The Melodic Minor (lesson)

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The Melodic minor scale was an attempt to "fix" the problem caused by the large 3 step interval in the harmonic minor without sacrificing the leading tone (for more details on this see my lesson on Minor Scales Revisited). The resulting scale is a harmonic minor with a sharpened 6th (meaning it reverts back to a major 6th). This means we end up with what is basically a major scale but with a flattened 3rd. Since the 3rd is the truly important indicator of major vs minor, this works out reasonably well in practice, and is better suited to melody than the harmonic minor, at least in classical terms.

Once the Melodic minor was established, it was tweaked slightly since the leading note is very much less important when descending a scale than when ascending the scale. For this reason, the melodic scale is played differently if you are moving upwards than if you are moving downwards in pitch. Downwards in pitch, the melodic minor scale is identical to the natural minor scale - playing scales differently in different directions though is a rarity.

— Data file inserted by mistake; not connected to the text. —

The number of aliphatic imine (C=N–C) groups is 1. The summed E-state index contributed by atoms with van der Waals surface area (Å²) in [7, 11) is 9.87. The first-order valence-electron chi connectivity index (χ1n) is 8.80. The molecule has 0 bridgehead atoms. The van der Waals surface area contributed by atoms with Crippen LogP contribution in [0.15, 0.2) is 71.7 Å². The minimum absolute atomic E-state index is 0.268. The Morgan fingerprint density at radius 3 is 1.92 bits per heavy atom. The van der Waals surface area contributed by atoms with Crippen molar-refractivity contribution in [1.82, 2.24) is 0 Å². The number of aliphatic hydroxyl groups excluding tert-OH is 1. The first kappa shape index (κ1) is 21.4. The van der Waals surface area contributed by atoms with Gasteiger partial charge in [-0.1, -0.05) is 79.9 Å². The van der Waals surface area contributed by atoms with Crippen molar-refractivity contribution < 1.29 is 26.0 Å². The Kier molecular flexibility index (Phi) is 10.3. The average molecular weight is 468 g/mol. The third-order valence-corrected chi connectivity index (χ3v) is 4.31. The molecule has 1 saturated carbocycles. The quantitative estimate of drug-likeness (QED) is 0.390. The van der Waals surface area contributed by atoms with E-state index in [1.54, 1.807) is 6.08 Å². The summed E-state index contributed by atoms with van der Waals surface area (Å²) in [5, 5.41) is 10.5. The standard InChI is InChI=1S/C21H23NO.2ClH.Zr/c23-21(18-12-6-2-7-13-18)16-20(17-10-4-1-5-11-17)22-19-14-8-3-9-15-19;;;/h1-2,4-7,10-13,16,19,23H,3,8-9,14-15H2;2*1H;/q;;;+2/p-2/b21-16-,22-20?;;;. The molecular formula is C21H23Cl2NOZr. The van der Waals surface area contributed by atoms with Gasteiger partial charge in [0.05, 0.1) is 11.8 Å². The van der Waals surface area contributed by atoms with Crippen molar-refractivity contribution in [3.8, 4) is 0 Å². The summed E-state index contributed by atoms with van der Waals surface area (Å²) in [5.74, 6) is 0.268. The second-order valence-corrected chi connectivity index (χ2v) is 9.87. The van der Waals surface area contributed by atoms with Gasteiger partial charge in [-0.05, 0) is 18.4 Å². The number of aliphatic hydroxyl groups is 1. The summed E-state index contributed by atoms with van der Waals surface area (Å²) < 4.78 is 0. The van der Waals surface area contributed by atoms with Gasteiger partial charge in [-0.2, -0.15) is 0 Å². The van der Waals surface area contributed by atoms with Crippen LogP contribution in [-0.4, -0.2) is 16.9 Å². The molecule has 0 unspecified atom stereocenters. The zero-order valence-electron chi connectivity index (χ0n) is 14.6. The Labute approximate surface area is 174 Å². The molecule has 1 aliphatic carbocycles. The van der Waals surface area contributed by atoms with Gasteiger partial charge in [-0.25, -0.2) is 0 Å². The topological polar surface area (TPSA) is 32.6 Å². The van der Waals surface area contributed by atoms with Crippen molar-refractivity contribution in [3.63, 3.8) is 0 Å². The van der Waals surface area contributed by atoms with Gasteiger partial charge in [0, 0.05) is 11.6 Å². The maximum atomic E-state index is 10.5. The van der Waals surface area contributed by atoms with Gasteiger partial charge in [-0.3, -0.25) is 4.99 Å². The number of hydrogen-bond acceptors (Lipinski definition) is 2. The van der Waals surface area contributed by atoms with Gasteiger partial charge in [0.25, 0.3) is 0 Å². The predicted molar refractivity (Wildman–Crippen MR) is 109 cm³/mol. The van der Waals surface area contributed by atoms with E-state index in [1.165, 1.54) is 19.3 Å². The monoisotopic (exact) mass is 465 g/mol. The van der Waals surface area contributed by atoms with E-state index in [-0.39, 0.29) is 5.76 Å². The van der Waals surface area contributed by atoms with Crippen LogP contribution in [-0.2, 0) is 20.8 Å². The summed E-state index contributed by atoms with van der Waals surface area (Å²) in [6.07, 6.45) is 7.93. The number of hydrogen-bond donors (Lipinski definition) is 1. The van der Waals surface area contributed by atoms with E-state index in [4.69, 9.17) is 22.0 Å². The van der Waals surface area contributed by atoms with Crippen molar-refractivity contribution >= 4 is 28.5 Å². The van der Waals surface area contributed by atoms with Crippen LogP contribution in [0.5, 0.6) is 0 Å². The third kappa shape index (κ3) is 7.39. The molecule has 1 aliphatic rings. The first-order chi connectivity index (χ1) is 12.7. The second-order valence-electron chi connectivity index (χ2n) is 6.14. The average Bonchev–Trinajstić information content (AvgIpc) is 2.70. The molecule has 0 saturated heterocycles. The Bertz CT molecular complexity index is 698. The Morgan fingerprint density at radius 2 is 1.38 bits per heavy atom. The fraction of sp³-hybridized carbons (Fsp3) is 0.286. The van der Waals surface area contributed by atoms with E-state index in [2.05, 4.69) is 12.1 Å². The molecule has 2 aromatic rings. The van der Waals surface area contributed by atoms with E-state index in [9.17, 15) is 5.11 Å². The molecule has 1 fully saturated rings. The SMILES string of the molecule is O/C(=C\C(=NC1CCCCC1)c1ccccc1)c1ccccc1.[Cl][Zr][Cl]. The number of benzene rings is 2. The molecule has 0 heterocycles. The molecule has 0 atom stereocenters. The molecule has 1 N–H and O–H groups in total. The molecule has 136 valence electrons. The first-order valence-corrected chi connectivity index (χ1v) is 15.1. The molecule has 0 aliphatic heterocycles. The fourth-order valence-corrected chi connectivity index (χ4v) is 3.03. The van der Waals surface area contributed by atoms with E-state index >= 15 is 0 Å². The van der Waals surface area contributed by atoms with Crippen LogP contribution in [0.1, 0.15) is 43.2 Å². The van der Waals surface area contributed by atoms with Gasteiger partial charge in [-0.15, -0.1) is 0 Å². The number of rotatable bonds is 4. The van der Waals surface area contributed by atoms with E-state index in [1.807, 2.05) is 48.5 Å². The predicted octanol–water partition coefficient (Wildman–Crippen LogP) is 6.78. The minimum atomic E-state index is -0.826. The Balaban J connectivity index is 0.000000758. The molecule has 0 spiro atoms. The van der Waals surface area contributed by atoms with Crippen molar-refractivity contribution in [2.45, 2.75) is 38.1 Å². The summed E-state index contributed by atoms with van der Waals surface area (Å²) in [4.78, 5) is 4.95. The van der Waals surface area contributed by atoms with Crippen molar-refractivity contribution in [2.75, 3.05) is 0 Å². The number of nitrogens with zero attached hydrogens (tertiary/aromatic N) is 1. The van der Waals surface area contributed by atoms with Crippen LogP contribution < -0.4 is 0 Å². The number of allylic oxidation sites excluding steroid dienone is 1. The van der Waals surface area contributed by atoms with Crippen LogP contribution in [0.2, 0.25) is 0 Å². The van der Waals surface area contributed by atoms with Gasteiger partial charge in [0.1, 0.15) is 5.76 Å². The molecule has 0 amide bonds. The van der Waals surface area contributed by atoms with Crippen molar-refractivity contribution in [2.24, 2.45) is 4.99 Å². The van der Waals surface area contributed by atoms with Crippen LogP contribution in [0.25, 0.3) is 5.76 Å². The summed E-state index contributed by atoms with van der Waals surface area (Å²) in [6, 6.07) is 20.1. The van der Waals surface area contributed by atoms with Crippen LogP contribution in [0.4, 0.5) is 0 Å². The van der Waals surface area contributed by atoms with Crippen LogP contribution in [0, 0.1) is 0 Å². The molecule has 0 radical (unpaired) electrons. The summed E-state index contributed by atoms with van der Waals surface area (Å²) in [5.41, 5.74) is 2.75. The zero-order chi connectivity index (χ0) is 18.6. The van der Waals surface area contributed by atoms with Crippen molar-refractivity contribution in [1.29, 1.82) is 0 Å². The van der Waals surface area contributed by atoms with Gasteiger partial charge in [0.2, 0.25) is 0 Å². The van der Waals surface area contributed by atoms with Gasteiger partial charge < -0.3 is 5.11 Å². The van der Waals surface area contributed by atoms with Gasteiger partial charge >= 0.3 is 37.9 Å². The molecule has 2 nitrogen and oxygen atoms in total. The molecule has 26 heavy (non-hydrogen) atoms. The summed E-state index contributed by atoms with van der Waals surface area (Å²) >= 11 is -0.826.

In modern music, the Melodic minor scale does not tend to be very well represented, since musicians are somewhat less concerned about classical conventions (and even in classical time the melodic minor was not used consistently). As a result, the natural minor is used in themajority of cases, and the harmonic minor is used for effect.

Number of tones : 7

Intervals (Ascending) : 2-1-2-2-2-2-1
Intervals (Descending) : 1,2,b3,4,5,6,7

Formula (Ascending) : 2-1-2-2-1-2-2
Formula (Descending) : 1,2,b3,4,5,b6,b7

Characteristic Chords (Ascending) : MinorMajor7
Characteristic Chords (Descending) : m7

Image:Melodic minor1.jpg Image:Melodic minor2.jpg